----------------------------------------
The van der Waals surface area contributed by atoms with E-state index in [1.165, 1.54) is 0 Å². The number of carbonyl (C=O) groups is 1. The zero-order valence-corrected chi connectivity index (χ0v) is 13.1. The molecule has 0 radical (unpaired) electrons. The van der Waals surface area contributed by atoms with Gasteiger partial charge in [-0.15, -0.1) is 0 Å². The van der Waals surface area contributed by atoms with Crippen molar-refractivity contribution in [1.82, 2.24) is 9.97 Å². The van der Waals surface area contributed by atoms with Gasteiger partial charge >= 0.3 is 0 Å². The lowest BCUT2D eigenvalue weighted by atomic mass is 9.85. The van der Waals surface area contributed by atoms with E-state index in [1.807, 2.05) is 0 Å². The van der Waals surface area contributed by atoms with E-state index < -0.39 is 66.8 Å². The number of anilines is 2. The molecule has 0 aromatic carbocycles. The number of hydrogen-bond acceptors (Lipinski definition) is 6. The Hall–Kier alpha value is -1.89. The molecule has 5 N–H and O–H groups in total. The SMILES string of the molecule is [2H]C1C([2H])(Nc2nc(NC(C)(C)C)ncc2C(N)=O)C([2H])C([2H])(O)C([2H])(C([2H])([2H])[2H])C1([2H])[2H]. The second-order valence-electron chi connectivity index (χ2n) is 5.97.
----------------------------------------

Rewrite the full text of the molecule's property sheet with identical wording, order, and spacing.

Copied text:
The van der Waals surface area contributed by atoms with E-state index in [1.165, 1.54) is 0 Å². The number of carbonyl (C=O) groups is 1. The zero-order valence-corrected chi connectivity index (χ0v) is 13.1. The molecule has 0 radical (unpaired) electrons. The van der Waals surface area contributed by atoms with Gasteiger partial charge in [-0.15, -0.1) is 0 Å². The van der Waals surface area contributed by atoms with Crippen molar-refractivity contribution in [1.82, 2.24) is 9.97 Å². The van der Waals surface area contributed by atoms with Gasteiger partial charge >= 0.3 is 0 Å². The lowest BCUT2D eigenvalue weighted by atomic mass is 9.85. The van der Waals surface area contributed by atoms with E-state index in [1.807, 2.05) is 0 Å². The van der Waals surface area contributed by atoms with E-state index < -0.39 is 66.8 Å². The number of anilines is 2. The molecule has 0 aromatic carbocycles. The number of hydrogen-bond acceptors (Lipinski definition) is 6. The Hall–Kier alpha value is -1.89. The molecule has 5 N–H and O–H groups in total. The SMILES string of the molecule is [2H]C1C([2H])(Nc2nc(NC(C)(C)C)ncc2C(N)=O)C([2H])C([2H])(O)C([2H])(C([2H])([2H])[2H])C1([2H])[2H]. The second-order valence-electron chi connectivity index (χ2n) is 5.97.